The Duggar family name is synonymous with having lots of children, and soon the Dillards might be, too. After years of expressing interest in midwifery and helping to deliver her own siblings children, Jill Duggar started a midwife company called Labor Sit, making her one of the first Duggar women to be employed outside of the home.
On Friday, Jill posted a photo of herself holding a new baby, proclaiming: "Got to help deliver this chunker the other day!" In Touch Weekly reported she referenced her new company, Labor Sit, added "#midwife" to the bottom, and shared the link to her family's website.
The announcement comes at the tail end of recent events between Jill and her husband Derick Dillard's relationship with TLC, the network that employed their family through Counting On. The New York Daily News reported that Derick separated from the network because of his "transphobic" comments about Jazz Jennings, who also has a show on the network. (Dillard didn't immediately respond to Romper's request for commen.) Jill quit Counting On shortly thereafter, though it's unclear why. Though it may or may not have been their way of taking a stance, it did more or less leave them without any income, which could explain why she's working again.
Though the company may be new, Jill's interest in midwifery certainly is not. People reported that she trained for two years to become certified, and ended up helping deliver her sister Joy-Anna's baby. In 2015, Jill shared a photo of her holding her Certified Professional Midwife's (CPM) certificate. However, this has been a point of criticism for her as well. Typically, midwives earn a Certified Nurse Midwife certificate (which requires a Bachelor's Degree, one year of nursing experience, and three years in a nurse-midwifery program). This has led some to argue that she is not qualified for the job.
People reported that the midwife Jill had an apprenticeship with lauded her skills, saying: “From the very first time that I had her in a birth room, she just soaked everything up. I told her at that point that I wasn’t going to let her go — she had to be a midwife!” Jill added that at the time, she was more comfortable just assisting: “I am gaining the skills, but not necessarily wanting to be in charge of the entire situation. It kind of scares me a little. I would rather just be on the sidelines!”
Though starting one's own company may seem like a generally innocuous thing, Jill is actually one of the first Duggar women to have a job outside the house. Brooke Arnold, who grew up in the same church as the Duggars, said on Salon: "Women and mothers working outside of the home is absolutely forbidden in ATI no matter what the financial situation of the family." So though the Duggars haven't explicitly said it is forbidden, most of the women don't appear to and never have held jobs.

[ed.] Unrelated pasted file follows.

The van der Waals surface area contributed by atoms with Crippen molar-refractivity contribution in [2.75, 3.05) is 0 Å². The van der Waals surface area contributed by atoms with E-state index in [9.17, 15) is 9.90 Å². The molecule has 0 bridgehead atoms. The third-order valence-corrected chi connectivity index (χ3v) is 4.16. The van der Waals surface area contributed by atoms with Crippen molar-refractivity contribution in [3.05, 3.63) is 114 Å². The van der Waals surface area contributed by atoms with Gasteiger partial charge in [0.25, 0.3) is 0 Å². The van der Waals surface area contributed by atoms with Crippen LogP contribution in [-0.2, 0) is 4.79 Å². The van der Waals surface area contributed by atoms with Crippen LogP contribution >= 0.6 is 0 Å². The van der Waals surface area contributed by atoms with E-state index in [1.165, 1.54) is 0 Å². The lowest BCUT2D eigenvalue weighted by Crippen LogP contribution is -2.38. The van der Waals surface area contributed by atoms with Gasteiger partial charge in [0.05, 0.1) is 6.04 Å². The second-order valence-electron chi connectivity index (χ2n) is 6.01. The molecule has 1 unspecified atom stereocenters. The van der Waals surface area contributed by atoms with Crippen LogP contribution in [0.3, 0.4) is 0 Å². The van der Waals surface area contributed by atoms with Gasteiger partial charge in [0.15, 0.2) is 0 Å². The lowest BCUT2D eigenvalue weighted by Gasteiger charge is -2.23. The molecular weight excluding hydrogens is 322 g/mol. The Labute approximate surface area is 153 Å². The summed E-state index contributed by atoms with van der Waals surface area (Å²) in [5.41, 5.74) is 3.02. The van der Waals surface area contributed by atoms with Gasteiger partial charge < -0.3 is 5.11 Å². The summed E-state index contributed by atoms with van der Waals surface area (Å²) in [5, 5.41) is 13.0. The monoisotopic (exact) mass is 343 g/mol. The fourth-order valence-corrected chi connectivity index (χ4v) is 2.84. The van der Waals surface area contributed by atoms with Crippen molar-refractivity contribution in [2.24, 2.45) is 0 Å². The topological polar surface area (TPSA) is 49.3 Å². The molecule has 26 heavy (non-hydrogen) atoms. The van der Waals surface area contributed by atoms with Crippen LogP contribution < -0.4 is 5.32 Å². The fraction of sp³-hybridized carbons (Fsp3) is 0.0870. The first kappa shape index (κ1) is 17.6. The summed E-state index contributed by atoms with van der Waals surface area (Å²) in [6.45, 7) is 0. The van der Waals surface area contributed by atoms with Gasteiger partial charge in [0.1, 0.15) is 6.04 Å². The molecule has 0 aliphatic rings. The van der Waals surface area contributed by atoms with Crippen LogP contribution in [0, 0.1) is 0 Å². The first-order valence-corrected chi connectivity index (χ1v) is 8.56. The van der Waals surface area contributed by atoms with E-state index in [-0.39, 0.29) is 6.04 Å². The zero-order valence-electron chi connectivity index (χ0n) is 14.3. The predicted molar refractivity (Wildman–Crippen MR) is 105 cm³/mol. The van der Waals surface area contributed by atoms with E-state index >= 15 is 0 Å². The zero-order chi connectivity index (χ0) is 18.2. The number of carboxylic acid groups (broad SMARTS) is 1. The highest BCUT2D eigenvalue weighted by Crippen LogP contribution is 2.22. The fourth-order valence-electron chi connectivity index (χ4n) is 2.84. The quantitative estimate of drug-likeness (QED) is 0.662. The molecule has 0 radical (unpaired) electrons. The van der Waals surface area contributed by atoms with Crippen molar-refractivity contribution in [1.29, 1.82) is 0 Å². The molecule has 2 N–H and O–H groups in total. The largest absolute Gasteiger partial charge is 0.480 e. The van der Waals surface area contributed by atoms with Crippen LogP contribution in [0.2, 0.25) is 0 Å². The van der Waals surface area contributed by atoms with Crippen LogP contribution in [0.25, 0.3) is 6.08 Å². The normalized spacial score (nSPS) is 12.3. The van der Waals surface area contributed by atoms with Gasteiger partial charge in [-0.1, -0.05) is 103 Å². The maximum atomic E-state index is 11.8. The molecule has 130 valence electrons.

This would not be the first time in Duggar family history that fans rose their eyebrows at a woman's employment. In Touch Weekly reported that in October of 2017, while celebrating the 25th birthday of twins John and Jana, Jim-Bob and Michelle Duggar received some backlash for suggesting that John was training to be a pilot, while Jana was just playing piano and staying involved with church. The Duggars wrote on Facebook:
We took our oldest set of twins Jana & John out to one of our favorite restaurants Cracker Barrel for their 25th birthday yesterday (Their birthday is really today!). They both have a ministry heart and are great role models for other young people. John just finished up his pilots license and is staying busy with construction and police work. Jana is a concert pianist and is involved in many ministries. We are so blessed to have such wonderful daughters and sons! Happy 25th Jana and John!
As unfair as it sounds, it's pretty consistent with Duggar rules (which they are fairly adamant about, if nothing else). As fans already know, the family believes strongly in attempting home and natural births first, so it all seems to make sense. After all, having an in-house midwife seems like the most logical thing to do, right alongside shopping en bulk and not hugging before marriage.
Check out Romper's new video series, Bearing The Motherload, where disagreeing parents from different sides of an issue sit down with a mediator and talk about how to support (and not judge) each other’s parenting perspectives. New episodes air Mondays on Facebook.